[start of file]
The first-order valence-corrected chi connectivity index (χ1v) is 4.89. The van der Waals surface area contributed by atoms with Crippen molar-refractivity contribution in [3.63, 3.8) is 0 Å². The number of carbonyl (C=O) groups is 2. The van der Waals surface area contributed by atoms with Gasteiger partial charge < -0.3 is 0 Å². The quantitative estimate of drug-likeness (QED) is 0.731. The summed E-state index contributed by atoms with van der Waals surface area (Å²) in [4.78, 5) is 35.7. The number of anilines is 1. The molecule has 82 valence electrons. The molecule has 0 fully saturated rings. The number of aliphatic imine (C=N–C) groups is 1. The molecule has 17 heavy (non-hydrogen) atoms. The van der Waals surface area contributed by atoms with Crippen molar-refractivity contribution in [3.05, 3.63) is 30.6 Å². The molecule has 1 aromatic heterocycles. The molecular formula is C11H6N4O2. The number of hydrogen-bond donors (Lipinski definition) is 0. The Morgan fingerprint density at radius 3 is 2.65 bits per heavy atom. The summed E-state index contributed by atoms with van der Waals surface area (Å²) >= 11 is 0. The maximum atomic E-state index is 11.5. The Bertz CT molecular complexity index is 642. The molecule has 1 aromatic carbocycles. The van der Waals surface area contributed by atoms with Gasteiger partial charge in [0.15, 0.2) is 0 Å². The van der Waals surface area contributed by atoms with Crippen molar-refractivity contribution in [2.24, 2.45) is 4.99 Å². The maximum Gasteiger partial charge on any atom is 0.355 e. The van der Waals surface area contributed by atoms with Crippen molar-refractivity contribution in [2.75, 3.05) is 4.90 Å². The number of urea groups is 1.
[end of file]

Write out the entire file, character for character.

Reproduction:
The first-order valence-corrected chi connectivity index (χ1v) is 4.89. The van der Waals surface area contributed by atoms with Crippen molar-refractivity contribution in [3.63, 3.8) is 0 Å². The number of carbonyl (C=O) groups is 2. The van der Waals surface area contributed by atoms with Gasteiger partial charge < -0.3 is 0 Å². The quantitative estimate of drug-likeness (QED) is 0.731. The summed E-state index contributed by atoms with van der Waals surface area (Å²) in [4.78, 5) is 35.7. The number of anilines is 1. The molecule has 82 valence electrons. The molecule has 0 fully saturated rings. The number of aliphatic imine (C=N–C) groups is 1. The molecule has 17 heavy (non-hydrogen) atoms. The van der Waals surface area contributed by atoms with Crippen molar-refractivity contribution in [3.05, 3.63) is 30.6 Å². The molecule has 1 aromatic heterocycles. The molecular formula is C11H6N4O2. The number of hydrogen-bond donors (Lipinski definition) is 0. The Morgan fingerprint density at radius 3 is 2.65 bits per heavy atom. The summed E-state index contributed by atoms with van der Waals surface area (Å²) >= 11 is 0. The maximum atomic E-state index is 11.5. The Bertz CT molecular complexity index is 642. The molecule has 1 aromatic carbocycles. The van der Waals surface area contributed by atoms with Gasteiger partial charge in [0.15, 0.2) is 0 Å². The van der Waals surface area contributed by atoms with Crippen molar-refractivity contribution in [2.24, 2.45) is 4.99 Å². The maximum Gasteiger partial charge on any atom is 0.355 e. The van der Waals surface area contributed by atoms with Crippen molar-refractivity contribution in [2.75, 3.05) is 4.90 Å². The number of urea groups is 1.